A list of notable books from the first year of the new decade

A great book, according to ?

The following reviews have been collected from friends, enemies, and strangers. They were found on websites, in emails, and snail-mail. They come from people of various genders, ages, cultures, and creeds. If they sound alike, it’s because I, as their editor and progenitor, am only one man.

Don Quixote by Miguel De Cervantes (Edith Grossman translation)

I read Don Quixote in the early phases of the quarantine, when comedy and fear blended into a perfect cocktail of nonstop stimulation. Cervantes skewers the world of chivalry in the manner I wish people skewered our politics, but our…

An Exploration on the Subjectivity of Biography and History

image via Tin House

Two days after finishing Jenn Shapland’s illuminating My Autobiography of Carson McCullers, I finished (after months of snail-paced and intermittent reading) Robert Caro’s The Path to Power, the first of his yet-to-be-completed five-volume biography of Lyndon Johnson. Caro’s biography is long, heavily sourced, expansive, authoritative, and novelistic. In its early description of the Lyndon’s notable ancestors and limestone-plagued soil they chose for their home, it has an ambition and style reminiscent of many of the early passages in Steinbeck’s masterpiece, East of Eden. Caro writes in the third person, practically omniscient. One gets the sense that if something is knowable…

The man’s genius in just two hundred pages and eight quotes.

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Famously colossal and philosophical, Marcel Proust’s In Search of Lost Time has gained an unfair reputation for opaqueness and difficulty. People assume that it is like Joyce’s Ulysses — another work better known for its complexity than for its merit — that people read it because they feel they should not because they want to.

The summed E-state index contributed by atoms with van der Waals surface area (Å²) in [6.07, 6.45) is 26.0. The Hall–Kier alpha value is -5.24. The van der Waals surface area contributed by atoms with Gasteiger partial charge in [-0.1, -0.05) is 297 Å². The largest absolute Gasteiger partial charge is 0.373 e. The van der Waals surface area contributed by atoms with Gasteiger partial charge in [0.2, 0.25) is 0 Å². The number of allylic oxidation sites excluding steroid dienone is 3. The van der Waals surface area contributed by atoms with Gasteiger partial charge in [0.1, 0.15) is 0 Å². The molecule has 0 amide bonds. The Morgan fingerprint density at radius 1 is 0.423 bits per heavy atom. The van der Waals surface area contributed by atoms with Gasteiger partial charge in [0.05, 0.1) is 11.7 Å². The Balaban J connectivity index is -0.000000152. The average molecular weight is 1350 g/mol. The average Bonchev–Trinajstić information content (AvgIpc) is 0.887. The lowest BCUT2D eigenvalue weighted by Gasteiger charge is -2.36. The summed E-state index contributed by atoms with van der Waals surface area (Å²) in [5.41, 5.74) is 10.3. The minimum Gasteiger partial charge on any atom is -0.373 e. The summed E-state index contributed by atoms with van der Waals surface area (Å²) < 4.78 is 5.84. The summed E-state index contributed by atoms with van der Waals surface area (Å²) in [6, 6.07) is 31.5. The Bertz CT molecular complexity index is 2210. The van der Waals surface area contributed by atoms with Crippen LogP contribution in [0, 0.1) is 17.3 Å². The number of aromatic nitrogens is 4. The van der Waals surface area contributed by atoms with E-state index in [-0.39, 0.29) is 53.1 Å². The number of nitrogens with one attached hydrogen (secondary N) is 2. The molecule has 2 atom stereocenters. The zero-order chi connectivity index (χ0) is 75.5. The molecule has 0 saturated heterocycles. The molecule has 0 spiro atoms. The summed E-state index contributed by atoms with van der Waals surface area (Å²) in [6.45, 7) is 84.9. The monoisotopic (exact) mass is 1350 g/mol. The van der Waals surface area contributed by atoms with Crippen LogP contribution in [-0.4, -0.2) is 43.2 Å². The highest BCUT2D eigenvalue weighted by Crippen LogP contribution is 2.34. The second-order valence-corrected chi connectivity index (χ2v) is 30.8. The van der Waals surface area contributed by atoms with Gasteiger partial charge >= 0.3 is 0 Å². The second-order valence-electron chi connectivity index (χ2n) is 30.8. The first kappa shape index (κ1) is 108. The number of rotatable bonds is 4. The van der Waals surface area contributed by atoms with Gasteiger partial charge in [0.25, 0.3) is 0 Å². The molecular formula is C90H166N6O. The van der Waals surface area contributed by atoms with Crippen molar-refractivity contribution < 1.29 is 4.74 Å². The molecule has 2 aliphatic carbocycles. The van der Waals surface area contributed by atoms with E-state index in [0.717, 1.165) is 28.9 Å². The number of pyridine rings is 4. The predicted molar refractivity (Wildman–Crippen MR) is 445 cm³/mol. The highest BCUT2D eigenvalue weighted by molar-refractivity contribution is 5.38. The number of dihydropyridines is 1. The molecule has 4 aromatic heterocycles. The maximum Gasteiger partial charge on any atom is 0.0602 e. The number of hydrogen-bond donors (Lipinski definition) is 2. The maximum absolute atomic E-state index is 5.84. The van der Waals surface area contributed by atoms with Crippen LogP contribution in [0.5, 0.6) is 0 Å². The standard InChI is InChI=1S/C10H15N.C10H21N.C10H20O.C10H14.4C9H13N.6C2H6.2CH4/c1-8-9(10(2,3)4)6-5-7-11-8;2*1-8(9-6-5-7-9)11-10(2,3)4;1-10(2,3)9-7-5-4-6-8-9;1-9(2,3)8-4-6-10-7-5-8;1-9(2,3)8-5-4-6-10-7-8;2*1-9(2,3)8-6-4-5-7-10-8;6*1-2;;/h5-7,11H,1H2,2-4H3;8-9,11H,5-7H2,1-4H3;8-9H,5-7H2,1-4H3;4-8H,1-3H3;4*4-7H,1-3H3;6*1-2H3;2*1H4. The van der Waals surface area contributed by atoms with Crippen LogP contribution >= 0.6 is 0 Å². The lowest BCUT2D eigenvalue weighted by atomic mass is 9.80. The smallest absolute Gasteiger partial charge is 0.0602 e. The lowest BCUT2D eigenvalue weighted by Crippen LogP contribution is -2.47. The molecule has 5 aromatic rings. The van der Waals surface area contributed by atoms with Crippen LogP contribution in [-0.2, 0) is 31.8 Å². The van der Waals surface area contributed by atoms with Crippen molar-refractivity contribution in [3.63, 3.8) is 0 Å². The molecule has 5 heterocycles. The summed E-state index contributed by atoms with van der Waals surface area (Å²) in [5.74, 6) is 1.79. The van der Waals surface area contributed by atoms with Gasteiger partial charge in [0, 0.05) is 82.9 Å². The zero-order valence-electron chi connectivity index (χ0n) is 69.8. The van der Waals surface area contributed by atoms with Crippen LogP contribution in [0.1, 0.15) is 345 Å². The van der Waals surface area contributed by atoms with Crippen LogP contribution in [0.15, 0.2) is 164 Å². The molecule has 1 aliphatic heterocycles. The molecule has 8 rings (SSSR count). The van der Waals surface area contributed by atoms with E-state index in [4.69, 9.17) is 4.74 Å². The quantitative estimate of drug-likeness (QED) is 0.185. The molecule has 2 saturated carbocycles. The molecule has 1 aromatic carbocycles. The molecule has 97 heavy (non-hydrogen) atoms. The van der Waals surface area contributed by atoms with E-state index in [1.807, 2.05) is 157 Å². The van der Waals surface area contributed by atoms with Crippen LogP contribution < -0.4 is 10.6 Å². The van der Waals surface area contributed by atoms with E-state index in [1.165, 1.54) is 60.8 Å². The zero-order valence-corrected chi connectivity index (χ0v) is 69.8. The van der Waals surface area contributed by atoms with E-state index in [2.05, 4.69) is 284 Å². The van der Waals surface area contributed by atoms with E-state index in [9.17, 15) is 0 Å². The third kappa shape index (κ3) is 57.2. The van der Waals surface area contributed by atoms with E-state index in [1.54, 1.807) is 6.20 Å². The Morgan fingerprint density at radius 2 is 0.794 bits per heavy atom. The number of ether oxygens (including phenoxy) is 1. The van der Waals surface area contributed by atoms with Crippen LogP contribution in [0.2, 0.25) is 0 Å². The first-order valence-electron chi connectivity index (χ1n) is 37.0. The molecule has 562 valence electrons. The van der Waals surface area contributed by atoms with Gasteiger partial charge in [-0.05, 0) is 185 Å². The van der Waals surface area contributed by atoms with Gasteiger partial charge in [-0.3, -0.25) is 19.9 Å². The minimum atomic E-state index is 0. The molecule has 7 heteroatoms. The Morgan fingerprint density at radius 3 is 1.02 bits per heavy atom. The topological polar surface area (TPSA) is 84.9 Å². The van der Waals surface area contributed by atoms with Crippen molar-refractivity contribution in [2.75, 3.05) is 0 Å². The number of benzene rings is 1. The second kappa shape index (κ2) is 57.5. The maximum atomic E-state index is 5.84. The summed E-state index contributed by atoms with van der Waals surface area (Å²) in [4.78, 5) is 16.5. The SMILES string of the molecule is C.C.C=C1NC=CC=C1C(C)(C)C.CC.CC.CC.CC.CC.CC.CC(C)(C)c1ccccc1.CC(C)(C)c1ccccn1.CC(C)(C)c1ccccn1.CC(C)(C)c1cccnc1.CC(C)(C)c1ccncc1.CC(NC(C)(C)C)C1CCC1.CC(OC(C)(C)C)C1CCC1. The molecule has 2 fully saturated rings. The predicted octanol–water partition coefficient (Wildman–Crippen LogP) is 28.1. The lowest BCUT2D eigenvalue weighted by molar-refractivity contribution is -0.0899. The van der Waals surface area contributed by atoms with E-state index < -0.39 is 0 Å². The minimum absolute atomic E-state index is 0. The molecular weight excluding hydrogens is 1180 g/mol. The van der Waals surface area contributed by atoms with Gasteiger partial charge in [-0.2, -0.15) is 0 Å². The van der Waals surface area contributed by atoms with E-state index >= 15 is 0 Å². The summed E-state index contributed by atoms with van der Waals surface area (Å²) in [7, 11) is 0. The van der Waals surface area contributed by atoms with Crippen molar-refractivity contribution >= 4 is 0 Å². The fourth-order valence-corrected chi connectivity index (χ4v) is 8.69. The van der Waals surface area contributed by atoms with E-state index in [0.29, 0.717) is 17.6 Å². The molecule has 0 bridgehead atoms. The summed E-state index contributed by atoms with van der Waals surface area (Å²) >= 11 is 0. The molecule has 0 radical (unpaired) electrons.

Contrary to popular opinion, In Search of Lost Time is not really any of those things. It’s fun. Like life, the novel is as much comedy as it is a tragedy, with too much of both to ever be either. A profound examination of the…

In a Proustian moment, vision overcomes sight

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Proust and his family have two ways to walk from the Combray house: one is Guermantes and the other, Swann. Swann has remained a distant specter; he is the last visitor accepted by Marcel’s aunt (she is the last person he continues to visit in the house), but because of his marriage he remains outcast in Combray’s polite society. This ostracization extends to seeing him on the street, an event that Marcel’s family goes to considerable length to avoid. They do not walk his way, despite that there is a charming park in that direction and that it is occasionally…

Read these for great frights and excellent prose

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It’s Halloween time, and while there are many movies to watch, costumes to make, tricks to play, and treats to eat, there is also a great deal of good horror books to read. Horror stories are so ingrained in our culture that it’s easy to pretend like they’re all the same. Zombies, vampires, witches, ghosts, and demons. …

Because nothing is more exciting than a book that breaks the rules

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Walter Benjamin once said, “All great works of literature either invent or dissolve a genre.” This is as true today as it was when he said it.

Too often books are divided into useless, sometimes even harmful, categories that discourage readers from exploring literature that will change their lives. One of the more useless, and harmful, labels a book can have is “experimental,” which excites and interests some readers (who would have likely found those books anyway) and scares away other readers who think of “experimental” as difficult.

“Experimental” books have value because they broaden what the novel can do…

Sebastian S

Writing reviews about real books from fictional perspectives. twofoldtwilight.substack.com

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